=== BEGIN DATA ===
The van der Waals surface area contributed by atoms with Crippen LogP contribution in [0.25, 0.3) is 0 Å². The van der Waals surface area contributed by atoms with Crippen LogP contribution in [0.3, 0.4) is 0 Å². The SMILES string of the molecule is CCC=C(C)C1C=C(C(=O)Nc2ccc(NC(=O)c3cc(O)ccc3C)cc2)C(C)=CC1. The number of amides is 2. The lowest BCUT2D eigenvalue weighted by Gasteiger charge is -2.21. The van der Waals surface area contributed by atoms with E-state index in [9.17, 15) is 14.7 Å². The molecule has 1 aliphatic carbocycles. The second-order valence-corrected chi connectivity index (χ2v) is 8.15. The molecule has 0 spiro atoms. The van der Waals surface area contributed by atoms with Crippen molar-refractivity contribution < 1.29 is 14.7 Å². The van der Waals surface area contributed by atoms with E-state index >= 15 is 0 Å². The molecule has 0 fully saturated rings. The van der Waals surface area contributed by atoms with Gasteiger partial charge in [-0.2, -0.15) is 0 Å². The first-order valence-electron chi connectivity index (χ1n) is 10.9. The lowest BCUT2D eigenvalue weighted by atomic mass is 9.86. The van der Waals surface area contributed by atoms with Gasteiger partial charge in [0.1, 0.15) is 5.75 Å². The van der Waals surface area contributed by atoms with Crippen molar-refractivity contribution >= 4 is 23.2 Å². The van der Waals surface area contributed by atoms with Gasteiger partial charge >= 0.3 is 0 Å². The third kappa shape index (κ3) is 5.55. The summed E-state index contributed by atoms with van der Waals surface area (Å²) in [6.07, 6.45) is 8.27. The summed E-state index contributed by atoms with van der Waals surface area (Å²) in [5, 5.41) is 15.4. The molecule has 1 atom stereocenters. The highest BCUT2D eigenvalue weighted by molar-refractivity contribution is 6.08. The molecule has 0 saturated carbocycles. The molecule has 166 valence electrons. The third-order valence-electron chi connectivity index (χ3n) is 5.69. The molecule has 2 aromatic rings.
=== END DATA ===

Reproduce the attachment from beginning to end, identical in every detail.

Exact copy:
The van der Waals surface area contributed by atoms with Crippen LogP contribution in [0.25, 0.3) is 0 Å². The van der Waals surface area contributed by atoms with Crippen LogP contribution in [0.3, 0.4) is 0 Å². The SMILES string of the molecule is CCC=C(C)C1C=C(C(=O)Nc2ccc(NC(=O)c3cc(O)ccc3C)cc2)C(C)=CC1. The number of amides is 2. The lowest BCUT2D eigenvalue weighted by Gasteiger charge is -2.21. The van der Waals surface area contributed by atoms with E-state index in [9.17, 15) is 14.7 Å². The molecule has 1 aliphatic carbocycles. The second-order valence-corrected chi connectivity index (χ2v) is 8.15. The molecule has 0 spiro atoms. The van der Waals surface area contributed by atoms with Crippen molar-refractivity contribution < 1.29 is 14.7 Å². The van der Waals surface area contributed by atoms with E-state index >= 15 is 0 Å². The molecule has 0 fully saturated rings. The van der Waals surface area contributed by atoms with Gasteiger partial charge in [-0.2, -0.15) is 0 Å². The first-order valence-electron chi connectivity index (χ1n) is 10.9. The lowest BCUT2D eigenvalue weighted by atomic mass is 9.86. The van der Waals surface area contributed by atoms with Gasteiger partial charge in [0.1, 0.15) is 5.75 Å². The van der Waals surface area contributed by atoms with Crippen molar-refractivity contribution >= 4 is 23.2 Å². The van der Waals surface area contributed by atoms with Gasteiger partial charge >= 0.3 is 0 Å². The third kappa shape index (κ3) is 5.55. The summed E-state index contributed by atoms with van der Waals surface area (Å²) in [6.07, 6.45) is 8.27. The summed E-state index contributed by atoms with van der Waals surface area (Å²) in [5, 5.41) is 15.4. The molecule has 1 atom stereocenters. The highest BCUT2D eigenvalue weighted by molar-refractivity contribution is 6.08. The molecule has 0 saturated carbocycles. The molecule has 166 valence electrons. The third-order valence-electron chi connectivity index (χ3n) is 5.69. The molecule has 2 aromatic rings.